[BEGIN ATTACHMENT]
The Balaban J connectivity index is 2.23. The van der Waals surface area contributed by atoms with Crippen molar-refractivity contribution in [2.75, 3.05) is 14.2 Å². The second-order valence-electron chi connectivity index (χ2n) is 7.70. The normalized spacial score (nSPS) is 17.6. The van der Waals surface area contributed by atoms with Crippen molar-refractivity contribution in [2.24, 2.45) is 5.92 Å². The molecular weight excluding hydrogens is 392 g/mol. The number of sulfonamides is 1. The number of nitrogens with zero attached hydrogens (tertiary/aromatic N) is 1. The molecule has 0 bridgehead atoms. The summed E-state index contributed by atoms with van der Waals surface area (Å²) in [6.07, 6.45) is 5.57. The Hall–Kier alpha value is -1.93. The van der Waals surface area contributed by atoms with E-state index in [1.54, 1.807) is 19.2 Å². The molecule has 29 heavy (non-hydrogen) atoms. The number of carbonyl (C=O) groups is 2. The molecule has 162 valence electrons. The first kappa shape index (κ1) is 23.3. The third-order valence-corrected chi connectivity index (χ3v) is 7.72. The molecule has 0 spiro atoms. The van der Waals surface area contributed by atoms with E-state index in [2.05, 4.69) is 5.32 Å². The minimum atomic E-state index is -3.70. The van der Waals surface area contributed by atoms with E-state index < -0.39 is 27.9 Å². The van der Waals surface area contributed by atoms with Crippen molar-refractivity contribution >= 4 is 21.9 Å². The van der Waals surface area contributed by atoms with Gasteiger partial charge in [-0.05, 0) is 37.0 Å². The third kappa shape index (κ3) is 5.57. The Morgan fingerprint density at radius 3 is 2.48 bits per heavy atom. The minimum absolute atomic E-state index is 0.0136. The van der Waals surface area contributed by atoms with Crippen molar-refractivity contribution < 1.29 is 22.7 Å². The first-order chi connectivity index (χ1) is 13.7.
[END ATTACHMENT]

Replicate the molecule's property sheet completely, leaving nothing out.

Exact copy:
The Balaban J connectivity index is 2.23. The van der Waals surface area contributed by atoms with Crippen molar-refractivity contribution in [2.75, 3.05) is 14.2 Å². The second-order valence-electron chi connectivity index (χ2n) is 7.70. The normalized spacial score (nSPS) is 17.6. The van der Waals surface area contributed by atoms with Crippen molar-refractivity contribution in [2.24, 2.45) is 5.92 Å². The molecular weight excluding hydrogens is 392 g/mol. The number of sulfonamides is 1. The number of nitrogens with zero attached hydrogens (tertiary/aromatic N) is 1. The molecule has 0 bridgehead atoms. The summed E-state index contributed by atoms with van der Waals surface area (Å²) in [6.07, 6.45) is 5.57. The Hall–Kier alpha value is -1.93. The van der Waals surface area contributed by atoms with E-state index in [1.54, 1.807) is 19.2 Å². The molecule has 29 heavy (non-hydrogen) atoms. The number of carbonyl (C=O) groups is 2. The molecule has 162 valence electrons. The first kappa shape index (κ1) is 23.3. The third-order valence-corrected chi connectivity index (χ3v) is 7.72. The molecule has 0 spiro atoms. The van der Waals surface area contributed by atoms with E-state index in [2.05, 4.69) is 5.32 Å². The minimum atomic E-state index is -3.70. The van der Waals surface area contributed by atoms with E-state index < -0.39 is 27.9 Å². The van der Waals surface area contributed by atoms with Crippen molar-refractivity contribution >= 4 is 21.9 Å². The van der Waals surface area contributed by atoms with Gasteiger partial charge in [-0.05, 0) is 37.0 Å². The third kappa shape index (κ3) is 5.57. The Morgan fingerprint density at radius 3 is 2.48 bits per heavy atom. The minimum absolute atomic E-state index is 0.0136. The van der Waals surface area contributed by atoms with Crippen molar-refractivity contribution < 1.29 is 22.7 Å². The first-order chi connectivity index (χ1) is 13.7.